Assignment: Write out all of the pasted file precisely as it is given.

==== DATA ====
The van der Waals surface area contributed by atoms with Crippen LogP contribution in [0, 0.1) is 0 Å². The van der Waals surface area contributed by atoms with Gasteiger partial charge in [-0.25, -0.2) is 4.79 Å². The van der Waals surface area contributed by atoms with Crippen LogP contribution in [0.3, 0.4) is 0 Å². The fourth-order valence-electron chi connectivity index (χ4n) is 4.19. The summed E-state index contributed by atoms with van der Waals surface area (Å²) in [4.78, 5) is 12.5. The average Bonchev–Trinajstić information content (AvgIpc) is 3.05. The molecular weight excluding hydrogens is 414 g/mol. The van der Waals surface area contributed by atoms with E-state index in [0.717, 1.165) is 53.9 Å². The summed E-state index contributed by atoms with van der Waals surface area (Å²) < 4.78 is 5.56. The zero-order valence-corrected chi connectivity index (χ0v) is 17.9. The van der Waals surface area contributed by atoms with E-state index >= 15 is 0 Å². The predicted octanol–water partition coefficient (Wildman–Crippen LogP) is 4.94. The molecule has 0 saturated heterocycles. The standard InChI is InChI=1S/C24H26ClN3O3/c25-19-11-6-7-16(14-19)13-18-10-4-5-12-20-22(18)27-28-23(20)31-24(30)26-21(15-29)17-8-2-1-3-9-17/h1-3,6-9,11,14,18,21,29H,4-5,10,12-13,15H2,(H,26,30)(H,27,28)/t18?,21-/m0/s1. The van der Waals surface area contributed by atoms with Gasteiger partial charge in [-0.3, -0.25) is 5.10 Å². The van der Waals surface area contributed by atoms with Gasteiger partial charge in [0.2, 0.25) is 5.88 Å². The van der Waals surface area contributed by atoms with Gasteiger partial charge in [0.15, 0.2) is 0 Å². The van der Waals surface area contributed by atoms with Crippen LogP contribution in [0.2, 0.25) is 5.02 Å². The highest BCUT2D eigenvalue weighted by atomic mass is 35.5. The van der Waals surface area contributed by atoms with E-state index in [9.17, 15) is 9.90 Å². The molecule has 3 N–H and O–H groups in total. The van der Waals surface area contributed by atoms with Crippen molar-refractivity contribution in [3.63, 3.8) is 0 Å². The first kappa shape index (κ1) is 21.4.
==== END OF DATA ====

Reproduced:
The van der Waals surface area contributed by atoms with Crippen LogP contribution in [0, 0.1) is 0 Å². The van der Waals surface area contributed by atoms with Gasteiger partial charge in [-0.25, -0.2) is 4.79 Å². The van der Waals surface area contributed by atoms with Crippen LogP contribution in [0.3, 0.4) is 0 Å². The fourth-order valence-electron chi connectivity index (χ4n) is 4.19. The summed E-state index contributed by atoms with van der Waals surface area (Å²) in [4.78, 5) is 12.5. The average Bonchev–Trinajstić information content (AvgIpc) is 3.05. The molecular weight excluding hydrogens is 414 g/mol. The van der Waals surface area contributed by atoms with E-state index in [0.717, 1.165) is 53.9 Å². The summed E-state index contributed by atoms with van der Waals surface area (Å²) < 4.78 is 5.56. The zero-order valence-corrected chi connectivity index (χ0v) is 17.9. The van der Waals surface area contributed by atoms with E-state index >= 15 is 0 Å². The predicted octanol–water partition coefficient (Wildman–Crippen LogP) is 4.94. The molecule has 0 saturated heterocycles. The standard InChI is InChI=1S/C24H26ClN3O3/c25-19-11-6-7-16(14-19)13-18-10-4-5-12-20-22(18)27-28-23(20)31-24(30)26-21(15-29)17-8-2-1-3-9-17/h1-3,6-9,11,14,18,21,29H,4-5,10,12-13,15H2,(H,26,30)(H,27,28)/t18?,21-/m0/s1. The van der Waals surface area contributed by atoms with Gasteiger partial charge in [-0.3, -0.25) is 5.10 Å². The van der Waals surface area contributed by atoms with Gasteiger partial charge in [0.2, 0.25) is 5.88 Å². The van der Waals surface area contributed by atoms with Gasteiger partial charge in [0.15, 0.2) is 0 Å². The van der Waals surface area contributed by atoms with Crippen LogP contribution in [0.2, 0.25) is 5.02 Å². The highest BCUT2D eigenvalue weighted by atomic mass is 35.5. The van der Waals surface area contributed by atoms with E-state index in [9.17, 15) is 9.90 Å². The molecule has 3 N–H and O–H groups in total. The van der Waals surface area contributed by atoms with Crippen molar-refractivity contribution in [3.63, 3.8) is 0 Å². The first kappa shape index (κ1) is 21.4.